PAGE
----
Fossil fuel giant Exxon is making a bold move into the world of lithium mining, aiming to tap into the United States’ vast lithium reserves to power the growing demand for electric vehicles (EVs). Currently, the U.S. has only one commercial-scale lithium mining site in Nevada, run by chemical manufacturer Albemarle. However, demand for lithium is surging, and Exxon is keen to secure its position in the market.
Exxon is making a strategic move into lithium mining in the United States, aiming to meet the growing demand for electric vehicles. The company plans to begin lithium production in Arkansas by 2027 and expects to generate enough lithium to supply the manufacturing needs of over a million EVs per year. While Exxon claims its direct lithium extraction technology will have fewer environmental impacts, concerns remain about the potential risks associated with freshwater consumption and threats to delicate ecosystems.
Exxon’s Commitment and Competition
While the Biden administration is pushing for more lithium mines, Exxon’s entrance into the lithium mining business is met with opposition from indigenous and environmental groups. Nonetheless, the company is determined to move forward, potentially challenging Tesla and various tech startups already in the lithium extraction race. Tesla, for example, is working on extracting lithium from clay in Texas, while Lilac Solutions aims to extract it from the Great Salt Lake in Utah. EnergyX, backed by General Motors, has also raised significant funds to unlock lithium in North America.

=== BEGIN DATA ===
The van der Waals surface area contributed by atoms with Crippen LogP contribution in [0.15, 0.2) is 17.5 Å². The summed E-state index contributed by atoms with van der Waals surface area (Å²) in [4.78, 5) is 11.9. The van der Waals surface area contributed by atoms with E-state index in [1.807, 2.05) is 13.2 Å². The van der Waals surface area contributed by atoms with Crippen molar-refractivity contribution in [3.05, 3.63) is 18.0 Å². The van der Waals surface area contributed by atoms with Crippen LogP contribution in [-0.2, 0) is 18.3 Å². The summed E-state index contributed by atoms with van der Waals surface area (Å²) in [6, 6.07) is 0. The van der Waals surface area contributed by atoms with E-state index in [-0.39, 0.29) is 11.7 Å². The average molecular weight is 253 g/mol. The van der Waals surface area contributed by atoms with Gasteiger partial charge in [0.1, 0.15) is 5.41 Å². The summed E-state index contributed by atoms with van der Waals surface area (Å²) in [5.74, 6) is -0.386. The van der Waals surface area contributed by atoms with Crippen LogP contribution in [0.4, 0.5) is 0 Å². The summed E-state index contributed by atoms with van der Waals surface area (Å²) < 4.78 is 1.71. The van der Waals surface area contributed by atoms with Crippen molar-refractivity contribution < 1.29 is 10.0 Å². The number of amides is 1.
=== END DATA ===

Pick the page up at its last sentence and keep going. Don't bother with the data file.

Exxon’s Timeline and Production Goals
Exxon has announced its intentions to start producing lithium in 2027 and is already engaging in discussions with potential customers, including electric vehicle and battery manufacturers. The company aims to produce enough lithium by the beginning of the next decade to meet the manufacturing needs of over a million EVs per year.
The Importance of Lithium in Battery Technology
Lithium plays a crucial role in the production of modern batteries, enabling the shift towards renewable energy sources and the rapid growth of the electric vehicle market. Exxon wants to capitalize on its early experience in lithium-ion battery production, which it pioneered in the 1970s. However, the company later abandoned the business due to a lack of foresight regarding its scaling potential.
Environmental Considerations and Potential Risks
Exxon claims that its direct lithium extraction technology will result in fewer environmental impacts compared to traditional mining operations. However, it is important to note that direct lithium extraction still carries its own environmental risks, including high freshwater consumption. Researchers from Argentina have also warned that ecosystems surrounding lithium deposits are fragile and play a crucial role in supporting livestock and rural populations.